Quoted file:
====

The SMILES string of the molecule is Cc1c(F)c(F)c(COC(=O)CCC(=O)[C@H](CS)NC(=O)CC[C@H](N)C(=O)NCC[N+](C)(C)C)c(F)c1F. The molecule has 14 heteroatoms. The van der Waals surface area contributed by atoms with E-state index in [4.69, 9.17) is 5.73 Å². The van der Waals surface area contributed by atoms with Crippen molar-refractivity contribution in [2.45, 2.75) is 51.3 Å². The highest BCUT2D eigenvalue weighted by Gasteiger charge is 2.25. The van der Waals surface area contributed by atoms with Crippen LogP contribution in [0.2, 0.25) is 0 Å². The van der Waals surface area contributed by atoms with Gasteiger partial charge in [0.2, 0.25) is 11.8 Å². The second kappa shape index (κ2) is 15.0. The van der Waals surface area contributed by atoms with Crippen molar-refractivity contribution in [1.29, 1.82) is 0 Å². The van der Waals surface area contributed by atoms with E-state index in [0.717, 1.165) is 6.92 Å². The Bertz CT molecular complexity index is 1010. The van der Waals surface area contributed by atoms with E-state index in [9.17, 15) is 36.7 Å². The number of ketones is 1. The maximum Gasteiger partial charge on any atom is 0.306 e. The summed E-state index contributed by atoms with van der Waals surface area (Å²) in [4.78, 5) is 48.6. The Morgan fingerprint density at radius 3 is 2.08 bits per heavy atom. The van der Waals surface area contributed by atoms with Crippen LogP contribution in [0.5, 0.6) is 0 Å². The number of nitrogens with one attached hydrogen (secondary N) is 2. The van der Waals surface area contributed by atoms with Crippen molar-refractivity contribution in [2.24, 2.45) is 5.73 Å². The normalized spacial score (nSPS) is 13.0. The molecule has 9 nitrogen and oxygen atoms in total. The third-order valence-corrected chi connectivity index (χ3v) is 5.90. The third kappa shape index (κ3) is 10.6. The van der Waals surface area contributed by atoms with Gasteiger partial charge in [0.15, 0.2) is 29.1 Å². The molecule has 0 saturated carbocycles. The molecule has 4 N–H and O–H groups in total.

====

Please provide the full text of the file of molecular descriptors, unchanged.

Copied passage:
The SMILES string of the molecule is Cc1c(F)c(F)c(COC(=O)CCC(=O)[C@H](CS)NC(=O)CC[C@H](N)C(=O)NCC[N+](C)(C)C)c(F)c1F. The molecule has 14 heteroatoms. The van der Waals surface area contributed by atoms with E-state index in [4.69, 9.17) is 5.73 Å². The van der Waals surface area contributed by atoms with Crippen molar-refractivity contribution in [2.45, 2.75) is 51.3 Å². The highest BCUT2D eigenvalue weighted by Gasteiger charge is 2.25. The van der Waals surface area contributed by atoms with Crippen LogP contribution in [0.2, 0.25) is 0 Å². The van der Waals surface area contributed by atoms with Gasteiger partial charge in [0.2, 0.25) is 11.8 Å². The second kappa shape index (κ2) is 15.0. The van der Waals surface area contributed by atoms with Crippen molar-refractivity contribution in [1.29, 1.82) is 0 Å². The van der Waals surface area contributed by atoms with E-state index in [0.717, 1.165) is 6.92 Å². The Bertz CT molecular complexity index is 1010. The van der Waals surface area contributed by atoms with E-state index in [9.17, 15) is 36.7 Å². The number of ketones is 1. The maximum Gasteiger partial charge on any atom is 0.306 e. The summed E-state index contributed by atoms with van der Waals surface area (Å²) in [4.78, 5) is 48.6. The Morgan fingerprint density at radius 3 is 2.08 bits per heavy atom. The van der Waals surface area contributed by atoms with Crippen LogP contribution in [0.5, 0.6) is 0 Å². The number of nitrogens with one attached hydrogen (secondary N) is 2. The van der Waals surface area contributed by atoms with Crippen molar-refractivity contribution in [2.24, 2.45) is 5.73 Å². The normalized spacial score (nSPS) is 13.0. The molecule has 9 nitrogen and oxygen atoms in total. The third-order valence-corrected chi connectivity index (χ3v) is 5.90. The third kappa shape index (κ3) is 10.6. The van der Waals surface area contributed by atoms with Gasteiger partial charge in [0.15, 0.2) is 29.1 Å². The molecule has 0 saturated carbocycles. The molecule has 4 N–H and O–H groups in total.